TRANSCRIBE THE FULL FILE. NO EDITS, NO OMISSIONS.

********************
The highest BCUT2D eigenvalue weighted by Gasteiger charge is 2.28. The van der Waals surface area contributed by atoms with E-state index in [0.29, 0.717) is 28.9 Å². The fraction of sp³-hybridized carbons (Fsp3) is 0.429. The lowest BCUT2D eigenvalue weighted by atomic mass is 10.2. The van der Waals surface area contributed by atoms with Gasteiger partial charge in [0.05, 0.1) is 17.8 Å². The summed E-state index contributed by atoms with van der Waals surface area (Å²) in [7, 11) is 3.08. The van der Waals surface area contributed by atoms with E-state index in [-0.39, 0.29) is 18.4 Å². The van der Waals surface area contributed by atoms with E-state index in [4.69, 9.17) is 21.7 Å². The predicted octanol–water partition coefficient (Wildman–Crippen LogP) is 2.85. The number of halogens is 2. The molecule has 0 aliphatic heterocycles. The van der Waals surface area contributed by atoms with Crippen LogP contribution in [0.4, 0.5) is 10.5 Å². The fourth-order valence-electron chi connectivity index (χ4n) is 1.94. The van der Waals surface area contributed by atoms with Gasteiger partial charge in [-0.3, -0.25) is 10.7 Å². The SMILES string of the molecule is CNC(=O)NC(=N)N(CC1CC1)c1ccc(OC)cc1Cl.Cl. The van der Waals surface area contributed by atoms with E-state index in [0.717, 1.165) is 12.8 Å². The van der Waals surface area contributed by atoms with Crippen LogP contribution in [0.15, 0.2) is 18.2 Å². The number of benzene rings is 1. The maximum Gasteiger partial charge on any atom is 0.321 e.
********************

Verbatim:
The highest BCUT2D eigenvalue weighted by Gasteiger charge is 2.28. The van der Waals surface area contributed by atoms with E-state index in [0.29, 0.717) is 28.9 Å². The fraction of sp³-hybridized carbons (Fsp3) is 0.429. The lowest BCUT2D eigenvalue weighted by atomic mass is 10.2. The van der Waals surface area contributed by atoms with Gasteiger partial charge in [0.05, 0.1) is 17.8 Å². The summed E-state index contributed by atoms with van der Waals surface area (Å²) in [7, 11) is 3.08. The van der Waals surface area contributed by atoms with E-state index in [-0.39, 0.29) is 18.4 Å². The van der Waals surface area contributed by atoms with E-state index in [4.69, 9.17) is 21.7 Å². The predicted octanol–water partition coefficient (Wildman–Crippen LogP) is 2.85. The number of halogens is 2. The molecule has 0 aliphatic heterocycles. The van der Waals surface area contributed by atoms with Crippen LogP contribution in [0.4, 0.5) is 10.5 Å². The fourth-order valence-electron chi connectivity index (χ4n) is 1.94. The van der Waals surface area contributed by atoms with Gasteiger partial charge in [-0.3, -0.25) is 10.7 Å². The SMILES string of the molecule is CNC(=O)NC(=N)N(CC1CC1)c1ccc(OC)cc1Cl.Cl. The van der Waals surface area contributed by atoms with E-state index in [0.717, 1.165) is 12.8 Å². The van der Waals surface area contributed by atoms with Crippen LogP contribution in [0.15, 0.2) is 18.2 Å². The number of benzene rings is 1. The maximum Gasteiger partial charge on any atom is 0.321 e.